Influentomics: the science of social influence
Coming up with new -omics has been a fast growing trend in modern science in the past decade. It’s not that hard: you simply start calling a field of science of your picking, i.e. what you, your close collaborators, friends and scientific-political allies are working on somethingomics. The collection of data, objects, concepts that pioneers of somethingomics study is then collectively called THE somethingome.
The terms genomics, proteomics, transcriptiomics were the first ones I came across in my biolinformatics studies during undergraduate years. The term genome certainly is amongst the most widely adopted ones outside science, especially since the human genome project.
Like genomics, most -omics refer to a subfield of biology: connectomics studies patterns of connectivity between neurons in the brain; vaccinomics studies the genetic underpinning of vaccine development, etc. Take a look at the long list of omics on this website or at omics.org. Some omes and omics are even trademark names (I won’t cite them here for fear of misusing TM signs and being sued).
But omics’ have started appearing beyond the boundaries of biology: The legalome refers to the whole set of laws in a society. The Human Speechome Project looks at how children learn to speak, with the speechome being the collection of all the speech and speech-related interactions a child is exposed to since her birth. It’s now over a year since culturomics was born (see Science paper): culturomists look for patterns in the culturome: the vast amount of printed books mankind has produced - and Google then kindly digitised - since 1800. But my favourite -omics of all is arguably PhDcomics, which I follow more actively than any other.
So following the footsteps of great thinkers, I hereby declare my very own new pet omics, influentomics: the study of social influence. The influentome is the entirity of social interaction between groups of people and all social actions that can be used to detect or infer how members of a community influence each other’s actions and opinions. Some of this is available as observable data and can form the basis of analysis, a large part of it remains unobserved.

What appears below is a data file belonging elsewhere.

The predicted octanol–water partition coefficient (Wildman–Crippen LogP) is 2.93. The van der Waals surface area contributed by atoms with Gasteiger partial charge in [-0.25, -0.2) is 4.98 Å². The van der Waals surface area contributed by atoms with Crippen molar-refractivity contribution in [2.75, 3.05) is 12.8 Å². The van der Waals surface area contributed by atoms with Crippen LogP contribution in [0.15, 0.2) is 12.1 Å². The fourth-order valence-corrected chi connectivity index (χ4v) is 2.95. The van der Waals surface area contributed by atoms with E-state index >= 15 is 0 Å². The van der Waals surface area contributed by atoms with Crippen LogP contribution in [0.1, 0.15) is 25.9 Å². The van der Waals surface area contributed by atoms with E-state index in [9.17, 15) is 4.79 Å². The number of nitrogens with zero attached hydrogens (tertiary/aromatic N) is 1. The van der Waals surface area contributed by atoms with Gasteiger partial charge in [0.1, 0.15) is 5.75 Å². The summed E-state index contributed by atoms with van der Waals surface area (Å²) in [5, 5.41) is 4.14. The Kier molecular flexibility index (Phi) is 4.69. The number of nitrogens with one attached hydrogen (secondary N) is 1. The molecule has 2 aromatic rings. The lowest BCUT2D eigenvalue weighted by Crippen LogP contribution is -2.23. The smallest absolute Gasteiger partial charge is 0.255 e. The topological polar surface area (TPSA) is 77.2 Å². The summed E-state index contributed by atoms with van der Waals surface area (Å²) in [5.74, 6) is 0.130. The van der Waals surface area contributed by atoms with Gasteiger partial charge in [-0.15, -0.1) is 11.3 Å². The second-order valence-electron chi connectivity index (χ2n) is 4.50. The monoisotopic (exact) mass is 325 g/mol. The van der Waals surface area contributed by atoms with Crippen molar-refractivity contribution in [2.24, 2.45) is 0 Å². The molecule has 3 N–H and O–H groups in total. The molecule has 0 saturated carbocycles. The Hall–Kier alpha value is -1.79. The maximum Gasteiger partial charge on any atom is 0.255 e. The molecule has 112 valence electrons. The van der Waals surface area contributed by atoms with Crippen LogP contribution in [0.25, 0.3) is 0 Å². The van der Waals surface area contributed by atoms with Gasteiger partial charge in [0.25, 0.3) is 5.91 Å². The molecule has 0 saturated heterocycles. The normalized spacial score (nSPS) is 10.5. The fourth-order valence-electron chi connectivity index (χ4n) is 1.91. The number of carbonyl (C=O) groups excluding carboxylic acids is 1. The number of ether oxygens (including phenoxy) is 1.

Today, the single most useful observed (or partially observed) subset of the influentome is the vast collection of social data about people on twitter, facebook and similar sites. These social platforms are to influentomics what high throughput microarrays were to transcriptomics: suddenly high volumes of fairly well organised data are available, opening the door for more sophisticated data-driven insights into influence than ever before. It is not only the scale and resolution of these datasets which is different. The limited range of social actions one can exercise on twitter or facebook also helps formulating theories: on twitter you can tweet, retweet, mention, use hashtags, follow, unfollow. On facebook you can become friends, now you can subscribe, like, post, repost, comment, become a fan, etc. All these are well-defined canonical social actions from which it is far easier to infer patterns of influence than on the basis of less structured data such as books, reviews and journal articles.So it is no surprise we are seeing a surge of interest in mining the influentome; both in academy and in business. A month ago I joined PeerIndex, a fine example of young companies that try to leverage social data to provide measures of social influence. I’m looking forward to face the machine learning challenges that my newly declared field, influentomics, has to offer.